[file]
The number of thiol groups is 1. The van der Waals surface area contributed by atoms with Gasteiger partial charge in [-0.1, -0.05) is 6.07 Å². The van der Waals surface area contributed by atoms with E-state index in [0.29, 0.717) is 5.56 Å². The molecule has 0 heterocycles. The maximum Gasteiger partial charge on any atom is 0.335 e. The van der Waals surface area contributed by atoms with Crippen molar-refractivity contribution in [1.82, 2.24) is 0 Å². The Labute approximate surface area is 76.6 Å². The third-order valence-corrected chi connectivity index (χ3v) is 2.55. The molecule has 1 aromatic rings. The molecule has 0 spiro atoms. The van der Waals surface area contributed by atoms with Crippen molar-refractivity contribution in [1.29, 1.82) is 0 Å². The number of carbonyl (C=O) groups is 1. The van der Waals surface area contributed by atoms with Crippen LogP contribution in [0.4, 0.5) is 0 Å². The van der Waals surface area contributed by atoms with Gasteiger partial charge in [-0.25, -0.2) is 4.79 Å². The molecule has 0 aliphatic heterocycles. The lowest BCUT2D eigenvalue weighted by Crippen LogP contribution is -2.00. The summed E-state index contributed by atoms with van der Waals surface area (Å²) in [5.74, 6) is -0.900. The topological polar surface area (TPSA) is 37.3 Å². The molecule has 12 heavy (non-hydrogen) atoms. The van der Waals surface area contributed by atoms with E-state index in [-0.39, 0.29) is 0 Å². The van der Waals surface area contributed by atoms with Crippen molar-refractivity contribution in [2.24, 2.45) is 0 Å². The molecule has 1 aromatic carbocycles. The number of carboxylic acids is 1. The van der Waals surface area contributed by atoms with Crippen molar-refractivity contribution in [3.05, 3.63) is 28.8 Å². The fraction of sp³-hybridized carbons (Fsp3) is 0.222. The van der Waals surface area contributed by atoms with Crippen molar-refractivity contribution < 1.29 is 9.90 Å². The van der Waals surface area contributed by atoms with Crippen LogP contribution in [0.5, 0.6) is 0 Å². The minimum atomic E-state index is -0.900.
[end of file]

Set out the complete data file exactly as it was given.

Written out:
The number of thiol groups is 1. The van der Waals surface area contributed by atoms with Gasteiger partial charge in [-0.1, -0.05) is 6.07 Å². The van der Waals surface area contributed by atoms with E-state index in [0.29, 0.717) is 5.56 Å². The molecule has 0 heterocycles. The maximum Gasteiger partial charge on any atom is 0.335 e. The van der Waals surface area contributed by atoms with Crippen molar-refractivity contribution in [1.82, 2.24) is 0 Å². The Labute approximate surface area is 76.6 Å². The third-order valence-corrected chi connectivity index (χ3v) is 2.55. The molecule has 1 aromatic rings. The molecule has 0 spiro atoms. The van der Waals surface area contributed by atoms with Crippen molar-refractivity contribution in [1.29, 1.82) is 0 Å². The number of carbonyl (C=O) groups is 1. The van der Waals surface area contributed by atoms with Crippen LogP contribution in [0.4, 0.5) is 0 Å². The van der Waals surface area contributed by atoms with Gasteiger partial charge in [-0.25, -0.2) is 4.79 Å². The molecule has 0 aliphatic heterocycles. The lowest BCUT2D eigenvalue weighted by Crippen LogP contribution is -2.00. The summed E-state index contributed by atoms with van der Waals surface area (Å²) in [5.74, 6) is -0.900. The topological polar surface area (TPSA) is 37.3 Å². The molecule has 12 heavy (non-hydrogen) atoms. The van der Waals surface area contributed by atoms with E-state index in [-0.39, 0.29) is 0 Å². The van der Waals surface area contributed by atoms with Crippen molar-refractivity contribution in [2.24, 2.45) is 0 Å². The molecule has 1 aromatic carbocycles. The number of carboxylic acids is 1. The van der Waals surface area contributed by atoms with Crippen molar-refractivity contribution in [3.05, 3.63) is 28.8 Å². The fraction of sp³-hybridized carbons (Fsp3) is 0.222. The van der Waals surface area contributed by atoms with Crippen molar-refractivity contribution < 1.29 is 9.90 Å². The van der Waals surface area contributed by atoms with Crippen LogP contribution in [0.5, 0.6) is 0 Å². The minimum atomic E-state index is -0.900.